As demand for IT skills in the UK shifts from having a predominantly technical focus to a more business-oriented one, it is becoming increasingly important for organisations to find ways of attracting, developing and retaining the appropriate expertise.
Continued budget restraints likewise mean that it is crucial to understand what skills are available so that CIOs can organise their workforce more efficiently in order to ensure that they have the right skills in the right place at the right time.
But such considerations need to go hand-in-hand with the growing drive at both industry and governmental level to professionalise the sector. The aim must be to both improve the ability of organisations to exploit IT more consistently and effectively and to create a body of recognised, proficient experts that operate in line with an accepted code of practice.
This ambition led to the creation of the Professionalism in IT alliance in May last year when the BCS, National Computing Centre, e-Skills UK – the government’s sector skills council for IT and telecoms – and Intellect – a merger between the Computing Services and Software Association with the Federation of the Electronics Industry – got together to push just that agenda.
To underpin the alliance’s work, however, it has also adopted the SFIA (SFIA). This is a competency framework that was first developed by e-Skills, the BCS, the Institution of Engineering and Technology and the Institute for the Management of Information Systems in 2003. This enabled CIOs to describe, quantify and measure available IT skills against future requirements in an industry standard fashion, not least for recruitment purposes.
More specifically, it provides them with a means of assessing skills gaps across the organisation and to plan for future requirements, by ensuring that training budgets can be focused where needed.
Russell Cosway, ICT business manager at North Cornwall Borough Council, explains: “SFIA enables you to define and clarify job roles and the levels at which individuals operate. It also gives you a standard terminology to express this so everyone fits into a single framework and you get a good overview of the expertise available.”
In this way, SFIA supports ongoing professional development and can be used to underpin a comprehensive and coherent training strategy by ‘giving you clarity and something to measure against’.
Cosway has just been elected chair of the SFIA Foundation’s User Forum, which includes other founder members from BAE Systems, Norwich Union, Leeds City Council, IBM and Honda. Membership will be opened up to the Foundation’s other 500 members when the Forum is officially launched at the next SFIA conference in November.
Managing change: Norwich Union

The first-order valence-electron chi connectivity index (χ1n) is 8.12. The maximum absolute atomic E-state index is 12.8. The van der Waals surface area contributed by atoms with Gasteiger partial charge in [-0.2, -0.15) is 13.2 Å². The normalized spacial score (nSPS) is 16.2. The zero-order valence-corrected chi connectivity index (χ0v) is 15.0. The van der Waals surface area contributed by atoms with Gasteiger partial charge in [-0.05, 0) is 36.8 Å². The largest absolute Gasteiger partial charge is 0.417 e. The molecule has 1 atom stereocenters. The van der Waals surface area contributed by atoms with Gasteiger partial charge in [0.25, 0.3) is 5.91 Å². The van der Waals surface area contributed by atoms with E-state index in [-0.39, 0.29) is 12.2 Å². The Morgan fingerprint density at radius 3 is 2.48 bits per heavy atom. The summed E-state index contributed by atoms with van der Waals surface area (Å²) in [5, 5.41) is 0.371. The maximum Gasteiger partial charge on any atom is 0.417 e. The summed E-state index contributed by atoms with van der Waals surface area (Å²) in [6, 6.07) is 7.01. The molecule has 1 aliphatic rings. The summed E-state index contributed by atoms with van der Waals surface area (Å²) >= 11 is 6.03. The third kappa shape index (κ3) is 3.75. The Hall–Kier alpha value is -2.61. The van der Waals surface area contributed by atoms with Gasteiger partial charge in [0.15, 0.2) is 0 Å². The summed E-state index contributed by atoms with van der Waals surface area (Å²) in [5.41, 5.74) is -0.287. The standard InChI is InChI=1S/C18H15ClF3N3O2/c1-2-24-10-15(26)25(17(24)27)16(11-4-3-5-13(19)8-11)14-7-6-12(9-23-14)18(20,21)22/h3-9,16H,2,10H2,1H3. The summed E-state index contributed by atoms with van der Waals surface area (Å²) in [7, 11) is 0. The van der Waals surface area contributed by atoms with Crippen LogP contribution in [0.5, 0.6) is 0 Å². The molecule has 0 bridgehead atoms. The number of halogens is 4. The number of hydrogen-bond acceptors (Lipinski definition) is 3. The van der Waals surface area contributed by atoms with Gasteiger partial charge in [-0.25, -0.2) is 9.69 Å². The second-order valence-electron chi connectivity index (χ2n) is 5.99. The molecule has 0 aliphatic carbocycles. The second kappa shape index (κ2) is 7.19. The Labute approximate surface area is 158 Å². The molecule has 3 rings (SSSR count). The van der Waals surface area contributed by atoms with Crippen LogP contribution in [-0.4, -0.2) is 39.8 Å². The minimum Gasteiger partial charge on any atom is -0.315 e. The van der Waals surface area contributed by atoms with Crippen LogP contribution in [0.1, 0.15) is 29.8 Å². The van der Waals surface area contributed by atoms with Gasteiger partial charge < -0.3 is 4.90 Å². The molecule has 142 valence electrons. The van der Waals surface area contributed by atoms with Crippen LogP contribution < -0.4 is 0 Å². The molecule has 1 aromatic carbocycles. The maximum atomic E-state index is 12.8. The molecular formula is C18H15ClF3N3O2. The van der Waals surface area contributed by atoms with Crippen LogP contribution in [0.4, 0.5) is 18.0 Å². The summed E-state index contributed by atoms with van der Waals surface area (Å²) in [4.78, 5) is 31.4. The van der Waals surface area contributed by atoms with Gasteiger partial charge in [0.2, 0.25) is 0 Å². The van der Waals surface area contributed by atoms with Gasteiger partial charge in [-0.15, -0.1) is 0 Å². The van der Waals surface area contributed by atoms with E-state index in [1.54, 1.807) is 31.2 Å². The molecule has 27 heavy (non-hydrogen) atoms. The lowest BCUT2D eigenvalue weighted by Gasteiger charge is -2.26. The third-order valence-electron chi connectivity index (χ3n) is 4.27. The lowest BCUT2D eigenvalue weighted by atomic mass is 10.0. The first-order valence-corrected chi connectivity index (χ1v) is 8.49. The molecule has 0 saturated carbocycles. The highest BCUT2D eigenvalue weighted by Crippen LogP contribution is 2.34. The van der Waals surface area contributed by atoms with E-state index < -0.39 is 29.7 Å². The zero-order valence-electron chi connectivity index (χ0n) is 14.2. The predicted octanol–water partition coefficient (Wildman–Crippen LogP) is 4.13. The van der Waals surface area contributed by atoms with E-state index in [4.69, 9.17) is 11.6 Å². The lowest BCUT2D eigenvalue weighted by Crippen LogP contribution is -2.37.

Norwich Union first started looking at introducing SFIA as part of a wider cultural change initiative in early 2005 to try to enhance the professionalism of the IT department, which comprises 2,000 staff.
The aim was to attract, develop and retain personnel more effectively and to ensure that there were clear career progression pathways within the organisation to make the process more transparent and less subjective.
One of the first steps that the organisation took, however, was to reorganise the IT department into seven professional skills communities, including design and architecture, shared services and change management, to enable knowledge-sharing.
In consultation with staff and with help from IBM consultants, it then used the SFIA framework to define job roles within those communities and to work out which skills were fundamental to perform that role.
Allison Scarborough, capability consultant for Norwich Union’s ITS Capability Development Services and vice chair of the Foundation’s User Forum, says: “One of the biggest challenges is understanding what skills are in the organisation and describing them in a common language, which is why we went with SFIA rather than invent our own shaped wheel. It’s almost like starting with a blank piece of paper in order to build an organisation from scratch, except you have the SFIA framework around it to help.”
Norwich Union has just finished the skills capture exercise for its last group of staff, which involves them assessing themselves, rating their skills in line with SFIA’s five competency levels and discussing their evaluation on a one-to-one basis with managers before it is signed off.
The next step was to put the relevant data into a database that the company had developed itself because “otherwise it’s unmanageable”. But a “normalisation” process is now scheduled to follow “to ensure everyone knows what the SFIA definitions mean”, before the information is introduced into the appraisal process.
Its remit is to act as a networking organisation to disseminate learning and best practice, promote the SFIA standard and review new versions prior to release. The third version of the framework has already been published and the Foundation is currently working on the fourth.